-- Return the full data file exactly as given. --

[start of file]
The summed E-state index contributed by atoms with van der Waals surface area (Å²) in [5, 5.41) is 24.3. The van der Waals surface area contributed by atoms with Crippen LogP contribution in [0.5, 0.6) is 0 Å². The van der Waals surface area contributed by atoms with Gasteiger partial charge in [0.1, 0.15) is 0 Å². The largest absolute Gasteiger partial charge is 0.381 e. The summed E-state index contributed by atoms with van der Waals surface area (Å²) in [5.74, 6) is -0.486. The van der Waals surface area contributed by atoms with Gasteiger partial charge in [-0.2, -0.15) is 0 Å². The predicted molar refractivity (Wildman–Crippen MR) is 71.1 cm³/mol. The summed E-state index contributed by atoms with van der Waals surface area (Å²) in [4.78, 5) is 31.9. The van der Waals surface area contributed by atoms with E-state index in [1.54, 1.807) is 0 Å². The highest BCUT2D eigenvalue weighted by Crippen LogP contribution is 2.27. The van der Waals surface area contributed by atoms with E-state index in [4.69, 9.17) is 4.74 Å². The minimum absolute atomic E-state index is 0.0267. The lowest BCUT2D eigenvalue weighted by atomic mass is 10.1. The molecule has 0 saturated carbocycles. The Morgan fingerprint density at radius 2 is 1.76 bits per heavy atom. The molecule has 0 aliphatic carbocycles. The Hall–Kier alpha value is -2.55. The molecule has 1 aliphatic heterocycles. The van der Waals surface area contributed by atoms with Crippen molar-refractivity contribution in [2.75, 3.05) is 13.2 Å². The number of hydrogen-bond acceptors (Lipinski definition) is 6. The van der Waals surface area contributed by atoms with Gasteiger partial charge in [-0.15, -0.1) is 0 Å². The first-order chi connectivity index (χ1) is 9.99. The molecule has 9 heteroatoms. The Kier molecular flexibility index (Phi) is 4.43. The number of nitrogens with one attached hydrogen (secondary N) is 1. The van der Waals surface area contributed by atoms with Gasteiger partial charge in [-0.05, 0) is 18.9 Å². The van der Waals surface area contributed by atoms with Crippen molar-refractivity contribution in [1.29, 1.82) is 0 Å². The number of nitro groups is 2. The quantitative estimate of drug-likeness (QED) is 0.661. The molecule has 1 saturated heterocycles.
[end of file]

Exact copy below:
The summed E-state index contributed by atoms with van der Waals surface area (Å²) in [5, 5.41) is 24.3. The van der Waals surface area contributed by atoms with Crippen LogP contribution in [0.5, 0.6) is 0 Å². The van der Waals surface area contributed by atoms with Gasteiger partial charge in [0.1, 0.15) is 0 Å². The largest absolute Gasteiger partial charge is 0.381 e. The summed E-state index contributed by atoms with van der Waals surface area (Å²) in [5.74, 6) is -0.486. The van der Waals surface area contributed by atoms with Gasteiger partial charge in [-0.2, -0.15) is 0 Å². The predicted molar refractivity (Wildman–Crippen MR) is 71.1 cm³/mol. The summed E-state index contributed by atoms with van der Waals surface area (Å²) in [4.78, 5) is 31.9. The van der Waals surface area contributed by atoms with E-state index in [1.54, 1.807) is 0 Å². The highest BCUT2D eigenvalue weighted by Crippen LogP contribution is 2.27. The van der Waals surface area contributed by atoms with E-state index in [4.69, 9.17) is 4.74 Å². The minimum absolute atomic E-state index is 0.0267. The lowest BCUT2D eigenvalue weighted by atomic mass is 10.1. The molecule has 0 saturated carbocycles. The Morgan fingerprint density at radius 2 is 1.76 bits per heavy atom. The molecule has 0 aliphatic carbocycles. The Hall–Kier alpha value is -2.55. The molecule has 1 aliphatic heterocycles. The van der Waals surface area contributed by atoms with Crippen molar-refractivity contribution in [2.75, 3.05) is 13.2 Å². The number of hydrogen-bond acceptors (Lipinski definition) is 6. The van der Waals surface area contributed by atoms with Gasteiger partial charge in [-0.15, -0.1) is 0 Å². The first-order chi connectivity index (χ1) is 9.99. The molecule has 9 heteroatoms. The Kier molecular flexibility index (Phi) is 4.43. The number of nitrogens with one attached hydrogen (secondary N) is 1. The van der Waals surface area contributed by atoms with Gasteiger partial charge in [-0.05, 0) is 18.9 Å². The van der Waals surface area contributed by atoms with Crippen molar-refractivity contribution in [1.29, 1.82) is 0 Å². The number of nitro groups is 2. The quantitative estimate of drug-likeness (QED) is 0.661. The molecule has 1 saturated heterocycles.